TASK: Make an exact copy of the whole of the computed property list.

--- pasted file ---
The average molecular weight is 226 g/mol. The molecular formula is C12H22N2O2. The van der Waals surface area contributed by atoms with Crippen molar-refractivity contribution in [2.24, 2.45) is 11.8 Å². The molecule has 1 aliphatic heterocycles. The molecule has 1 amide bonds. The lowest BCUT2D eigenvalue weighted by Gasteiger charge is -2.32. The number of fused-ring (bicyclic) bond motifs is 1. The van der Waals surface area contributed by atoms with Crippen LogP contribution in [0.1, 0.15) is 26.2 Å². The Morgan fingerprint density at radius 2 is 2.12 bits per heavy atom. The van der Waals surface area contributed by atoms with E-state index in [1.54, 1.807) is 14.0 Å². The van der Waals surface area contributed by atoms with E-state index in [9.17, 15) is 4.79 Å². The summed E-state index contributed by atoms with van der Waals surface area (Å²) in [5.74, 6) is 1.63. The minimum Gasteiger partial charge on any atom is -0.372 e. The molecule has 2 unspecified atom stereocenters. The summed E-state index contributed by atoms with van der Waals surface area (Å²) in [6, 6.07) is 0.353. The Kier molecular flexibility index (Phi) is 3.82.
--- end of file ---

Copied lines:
The average molecular weight is 226 g/mol. The molecular formula is C12H22N2O2. The van der Waals surface area contributed by atoms with Crippen molar-refractivity contribution in [2.24, 2.45) is 11.8 Å². The molecule has 1 aliphatic heterocycles. The molecule has 1 amide bonds. The lowest BCUT2D eigenvalue weighted by Gasteiger charge is -2.32. The number of fused-ring (bicyclic) bond motifs is 1. The van der Waals surface area contributed by atoms with Crippen LogP contribution in [0.1, 0.15) is 26.2 Å². The Morgan fingerprint density at radius 2 is 2.12 bits per heavy atom. The van der Waals surface area contributed by atoms with E-state index in [1.54, 1.807) is 14.0 Å². The van der Waals surface area contributed by atoms with E-state index in [9.17, 15) is 4.79 Å². The summed E-state index contributed by atoms with van der Waals surface area (Å²) in [5.74, 6) is 1.63. The minimum Gasteiger partial charge on any atom is -0.372 e. The molecule has 2 unspecified atom stereocenters. The summed E-state index contributed by atoms with van der Waals surface area (Å²) in [6, 6.07) is 0.353. The Kier molecular flexibility index (Phi) is 3.82.